And then I realized that another problem was student suicide as they could not cope with expectations in today’s times, when even those with over 80 percent marks gave up and ended their lives. In other cases, there was heartbreak as the cause. Something was very wrong here, because such setbacks do not mean the end of things. I also realized that depression was a key illness.
So that was the subject of your next film.
My father used to say that work has to be enjoyed and every film cannot be expected to click. Films are made for the audience, and they may not like every film. And no one is bigger than the audience. Life is not something to be given up, and so I made Zindagi Anmol, which was my second short film, and that has won 35 awards so far!
I have now directed the documentary Battle of Swaraj on the condition of Emperor Shivaji’s forts in Maharashtra, right from Pratapgad to Raigad. I have climbed every single fort and also shot with drones. These are places that if developed and maintained properly can be powerful tourist attractions. I have spoken here also about Shivaji’s adventures and his trusted lieutenants. The film has won the Best Documentary Jury award at the Mumbai Film Festivals and others, and now the Best Innovative Director award at Bharat Icon for me. It is also nominated in the top three at the Dadasaheb Phalke International Film Festival.
And now you are reviving your father’s banner with your feature film debut.
Yes! I was in Delhi with my writers and composer Anandjibhai and he shared a thought: that what parents build, overambitious children try to destroy, like your inheritance. It is about the human touch in relationships. I am now working on the cast. My target is to go on floors in late April. And after that, I want to begin an action film.
Your father missed seeing the director in you.
I was more like a creative director on my serials, during the making of which he was alive.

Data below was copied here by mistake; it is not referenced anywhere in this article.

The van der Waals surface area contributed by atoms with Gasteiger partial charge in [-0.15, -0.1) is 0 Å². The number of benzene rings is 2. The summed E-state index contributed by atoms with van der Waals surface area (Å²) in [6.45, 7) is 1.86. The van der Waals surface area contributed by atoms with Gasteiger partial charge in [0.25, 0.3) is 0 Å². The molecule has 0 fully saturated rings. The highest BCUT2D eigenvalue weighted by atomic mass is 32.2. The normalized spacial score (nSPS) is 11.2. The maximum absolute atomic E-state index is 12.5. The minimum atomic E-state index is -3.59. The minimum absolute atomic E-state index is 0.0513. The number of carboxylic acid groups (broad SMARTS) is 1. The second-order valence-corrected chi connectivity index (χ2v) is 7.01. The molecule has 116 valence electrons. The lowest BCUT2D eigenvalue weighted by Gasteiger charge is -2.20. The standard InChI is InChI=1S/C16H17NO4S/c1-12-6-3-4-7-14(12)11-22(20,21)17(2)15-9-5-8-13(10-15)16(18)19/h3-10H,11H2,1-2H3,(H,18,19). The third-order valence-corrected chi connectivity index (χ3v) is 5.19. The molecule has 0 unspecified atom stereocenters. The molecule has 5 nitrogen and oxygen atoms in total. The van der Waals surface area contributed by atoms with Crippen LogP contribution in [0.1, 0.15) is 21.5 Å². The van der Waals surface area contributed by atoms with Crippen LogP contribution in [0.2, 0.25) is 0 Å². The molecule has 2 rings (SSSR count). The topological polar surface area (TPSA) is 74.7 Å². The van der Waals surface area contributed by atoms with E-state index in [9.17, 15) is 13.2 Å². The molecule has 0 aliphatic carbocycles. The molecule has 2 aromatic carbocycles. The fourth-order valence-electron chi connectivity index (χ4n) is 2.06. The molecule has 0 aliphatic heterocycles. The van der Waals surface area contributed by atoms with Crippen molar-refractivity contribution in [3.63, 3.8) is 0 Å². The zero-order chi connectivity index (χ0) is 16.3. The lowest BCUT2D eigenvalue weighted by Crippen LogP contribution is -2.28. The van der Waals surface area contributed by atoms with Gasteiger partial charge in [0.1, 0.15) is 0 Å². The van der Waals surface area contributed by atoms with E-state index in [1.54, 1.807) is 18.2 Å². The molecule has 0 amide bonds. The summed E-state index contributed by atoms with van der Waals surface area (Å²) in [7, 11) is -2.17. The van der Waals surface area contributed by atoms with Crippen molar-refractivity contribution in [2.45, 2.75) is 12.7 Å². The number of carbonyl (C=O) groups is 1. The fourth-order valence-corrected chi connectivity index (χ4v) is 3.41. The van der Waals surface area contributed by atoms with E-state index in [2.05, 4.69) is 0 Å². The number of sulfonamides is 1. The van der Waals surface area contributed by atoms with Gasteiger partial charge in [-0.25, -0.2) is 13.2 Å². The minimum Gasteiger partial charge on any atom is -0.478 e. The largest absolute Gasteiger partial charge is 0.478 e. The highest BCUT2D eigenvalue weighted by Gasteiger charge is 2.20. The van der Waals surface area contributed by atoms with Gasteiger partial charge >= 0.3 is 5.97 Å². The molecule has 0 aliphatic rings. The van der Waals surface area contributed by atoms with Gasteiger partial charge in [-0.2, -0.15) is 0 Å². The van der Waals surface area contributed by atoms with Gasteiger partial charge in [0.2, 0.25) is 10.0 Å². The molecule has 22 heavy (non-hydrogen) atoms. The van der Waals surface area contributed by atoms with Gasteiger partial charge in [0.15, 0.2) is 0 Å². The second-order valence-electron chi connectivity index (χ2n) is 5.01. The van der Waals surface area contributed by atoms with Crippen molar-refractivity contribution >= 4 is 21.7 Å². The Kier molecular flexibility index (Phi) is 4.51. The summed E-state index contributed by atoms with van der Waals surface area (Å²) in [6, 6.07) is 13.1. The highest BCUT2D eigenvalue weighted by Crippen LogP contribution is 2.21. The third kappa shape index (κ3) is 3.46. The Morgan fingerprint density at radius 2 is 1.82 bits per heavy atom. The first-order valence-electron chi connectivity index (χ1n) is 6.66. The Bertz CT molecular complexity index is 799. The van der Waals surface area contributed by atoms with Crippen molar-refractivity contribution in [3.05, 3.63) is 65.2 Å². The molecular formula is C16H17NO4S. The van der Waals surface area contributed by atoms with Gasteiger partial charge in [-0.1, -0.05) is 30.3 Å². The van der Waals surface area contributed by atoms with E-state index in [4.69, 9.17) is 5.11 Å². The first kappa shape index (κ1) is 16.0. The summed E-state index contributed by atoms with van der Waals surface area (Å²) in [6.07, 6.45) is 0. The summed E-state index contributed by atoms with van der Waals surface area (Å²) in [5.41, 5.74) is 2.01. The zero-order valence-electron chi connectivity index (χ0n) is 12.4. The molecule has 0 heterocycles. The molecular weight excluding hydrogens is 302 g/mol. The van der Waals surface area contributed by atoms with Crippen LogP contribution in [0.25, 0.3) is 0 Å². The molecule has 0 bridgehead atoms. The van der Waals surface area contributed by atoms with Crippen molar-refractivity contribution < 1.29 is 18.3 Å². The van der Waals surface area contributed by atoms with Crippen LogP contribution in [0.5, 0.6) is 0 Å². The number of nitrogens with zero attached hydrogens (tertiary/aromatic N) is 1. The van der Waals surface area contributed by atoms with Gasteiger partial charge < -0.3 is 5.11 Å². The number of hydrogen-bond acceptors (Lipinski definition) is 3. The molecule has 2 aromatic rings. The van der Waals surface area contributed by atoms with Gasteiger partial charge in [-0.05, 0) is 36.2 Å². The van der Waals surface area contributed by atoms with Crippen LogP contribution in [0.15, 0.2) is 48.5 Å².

Any chance of a comeback as an actor?
This is a nice question! Very surprisingly, I am getting offers to do negative roles. I am planning to take up one good project, seeing my filmmaking schedule.
Why were you called Boy Mukerji in your first film?
(Laughs) It was actually a pet name!
How do you look back at these 30 years?
I don’t regret anything. I just feel that you should keep working. Production, writing, direction, acting…
What about web series?
Work is going on on one, but I will talk about it much later.
Any advice from your father that you follow and which stays with you?
His advice was to keep running and keep working. He would say that mushkilein to aayengi (difficulties will always come), face them, get up and start again. He told me that nothing is perfect, because after a film is released, you can always find something you could have done better. I keep this advice always in my mind, because that’s how you can relate to today. I have always made issue-based films, so I meet a lot of young people. My father said, “Always be a learner. The day you feel you know everything you are finished!”
Last but not the least, why have you changed your English spelling to ‘Mukherjee’ when it has always been Mukerji since your grandfather’s time?
(Smiles) It was my mother’s wish.